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Moriya and Ariya Jutanugarn Heading in Different Directions at Evian

The Jutanugarn sisters are moving in different directions this summer.

While Moriya’s upward climb continues at the Evian Championship in her bid to make her first LPGA title a major, Ariya missed another cut.

With a 3-under-par 68 Saturday, Moriya took sole possession of the lead. At 9 under overall, she is one shot ahead of Ayako Uehara (66) and two ahead of Katherine Kirk (69).

In-Kyung Kim (69) sits just three shots back, in position to win back-to-back majors.

Lydia Ko (68) and Sung Hyun Park (73) are also three back. Ko is looking to win her third major and end a 13-month winless spell. Park, the first-round leader, is looking to win back-to-back starts and add to the U.S. Women’s Open title she won two months ago.

Ariya, on the other hand, continues to struggle to find the form that helped her ascend to Rolex world No. 1 after winning the Manulife Classic in June. She has slipped to No. 4 and looks to drop again after missing the cut at Evian. She followed up a 77 in the first round with a 74 on Saturday.

This marks the seventh time Ariya has missed a cut or withdrawn in her last eight starts.

After tying for eighth at the ANA Inspiration in the spring, she has now missed the cut in the last four majors.


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Full-field scores from the Evian Championship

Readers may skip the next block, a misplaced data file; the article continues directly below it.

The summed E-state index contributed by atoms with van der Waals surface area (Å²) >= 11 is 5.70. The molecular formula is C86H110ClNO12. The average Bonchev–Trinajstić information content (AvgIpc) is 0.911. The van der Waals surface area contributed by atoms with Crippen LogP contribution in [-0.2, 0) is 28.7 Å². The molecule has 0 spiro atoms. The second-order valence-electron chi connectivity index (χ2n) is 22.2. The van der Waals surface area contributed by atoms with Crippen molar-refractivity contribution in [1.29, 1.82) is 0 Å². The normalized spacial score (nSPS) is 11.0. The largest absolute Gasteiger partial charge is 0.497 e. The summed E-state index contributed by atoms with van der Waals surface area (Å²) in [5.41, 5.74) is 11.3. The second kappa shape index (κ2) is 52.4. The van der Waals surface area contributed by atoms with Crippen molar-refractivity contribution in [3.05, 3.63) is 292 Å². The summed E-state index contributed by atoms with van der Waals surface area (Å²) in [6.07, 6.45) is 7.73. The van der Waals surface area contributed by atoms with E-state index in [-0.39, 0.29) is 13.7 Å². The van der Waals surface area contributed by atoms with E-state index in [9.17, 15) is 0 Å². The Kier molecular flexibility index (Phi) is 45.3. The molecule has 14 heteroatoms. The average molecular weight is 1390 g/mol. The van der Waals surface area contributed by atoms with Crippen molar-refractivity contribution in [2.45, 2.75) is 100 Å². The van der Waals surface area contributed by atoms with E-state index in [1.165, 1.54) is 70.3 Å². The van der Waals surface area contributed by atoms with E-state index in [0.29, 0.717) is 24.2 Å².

Moriya, 23, who is two years older than Ariya, has been pointing to something big this year. She has been knocking at the door to her first victory for some time now.

“That’s actually what I’m trying to do, just keep knocking on the door,” Moriya said. “And when it’s time, it’s time.”

If Moriya wins, the Jutanugarns will become the first sisters in history to win majors. Ariya won the Ricoh Women’s British Open last year.

Moriya has been a regular contender all summer. She tied for second at the Walmart NW Arkansas Championship, tied for third at the Cambia Portland Classic and tied for fourth at the Meijer Classic. She has eight top-10 finishes this year, including her last two starts.

No LPGA player has made more birdies this season than Moriya (363). Her velvet putting stroke is considered one of the best on tour. She’s fifth in putts per greens in regulation for the year. She’s eighth in scoring (69.75). Also, she has gotten longer under swing coach Gary Gilchrist, improving her average driving distance by 12 yards this season, to 256.8 yards per drive. That’s taken her from 144th in driving distance last year to 52nd this year.

“Mo has gotten sneaky long,” said Lynn Marriott, who teams with Pia Nilsson as the Jutanugarn sisters’ Vision 54 performance coaches.

Gilchrist says a club-throwing drill that Marriott and Nilsson taught Moriya is a large factor in her swinging more freely. Moriya uses old clubs and flings them down the practice range as she follows through while hitting shots in the drill.